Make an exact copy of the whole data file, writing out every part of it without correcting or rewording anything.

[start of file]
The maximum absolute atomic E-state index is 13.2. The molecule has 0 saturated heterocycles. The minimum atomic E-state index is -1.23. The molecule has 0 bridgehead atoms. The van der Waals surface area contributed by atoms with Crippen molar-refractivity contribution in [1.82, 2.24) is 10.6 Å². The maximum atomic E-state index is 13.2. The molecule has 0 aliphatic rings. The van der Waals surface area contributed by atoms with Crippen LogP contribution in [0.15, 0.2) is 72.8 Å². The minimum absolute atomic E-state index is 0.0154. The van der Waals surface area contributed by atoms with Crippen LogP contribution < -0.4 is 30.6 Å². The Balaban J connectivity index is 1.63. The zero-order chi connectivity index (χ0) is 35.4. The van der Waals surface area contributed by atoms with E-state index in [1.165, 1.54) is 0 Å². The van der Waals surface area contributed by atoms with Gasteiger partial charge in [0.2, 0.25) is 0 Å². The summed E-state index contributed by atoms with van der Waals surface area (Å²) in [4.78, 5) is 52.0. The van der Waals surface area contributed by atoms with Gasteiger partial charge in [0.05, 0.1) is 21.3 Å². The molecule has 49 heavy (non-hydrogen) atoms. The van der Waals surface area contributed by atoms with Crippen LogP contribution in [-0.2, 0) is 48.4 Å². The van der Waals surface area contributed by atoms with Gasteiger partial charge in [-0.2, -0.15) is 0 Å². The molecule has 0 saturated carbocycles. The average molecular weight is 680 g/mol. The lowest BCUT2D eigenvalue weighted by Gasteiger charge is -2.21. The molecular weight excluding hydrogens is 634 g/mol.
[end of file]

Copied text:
The maximum absolute atomic E-state index is 13.2. The molecule has 0 saturated heterocycles. The minimum atomic E-state index is -1.23. The molecule has 0 bridgehead atoms. The van der Waals surface area contributed by atoms with Crippen molar-refractivity contribution in [1.82, 2.24) is 10.6 Å². The maximum atomic E-state index is 13.2. The molecule has 0 aliphatic rings. The van der Waals surface area contributed by atoms with Crippen LogP contribution in [0.15, 0.2) is 72.8 Å². The minimum absolute atomic E-state index is 0.0154. The van der Waals surface area contributed by atoms with Crippen LogP contribution < -0.4 is 30.6 Å². The Balaban J connectivity index is 1.63. The zero-order chi connectivity index (χ0) is 35.4. The van der Waals surface area contributed by atoms with E-state index in [1.165, 1.54) is 0 Å². The van der Waals surface area contributed by atoms with Gasteiger partial charge in [0.2, 0.25) is 0 Å². The summed E-state index contributed by atoms with van der Waals surface area (Å²) in [4.78, 5) is 52.0. The van der Waals surface area contributed by atoms with Gasteiger partial charge in [0.05, 0.1) is 21.3 Å². The molecule has 49 heavy (non-hydrogen) atoms. The van der Waals surface area contributed by atoms with Crippen LogP contribution in [-0.2, 0) is 48.4 Å². The van der Waals surface area contributed by atoms with Gasteiger partial charge in [-0.2, -0.15) is 0 Å². The molecule has 0 saturated carbocycles. The average molecular weight is 680 g/mol. The lowest BCUT2D eigenvalue weighted by Gasteiger charge is -2.21. The molecular weight excluding hydrogens is 634 g/mol.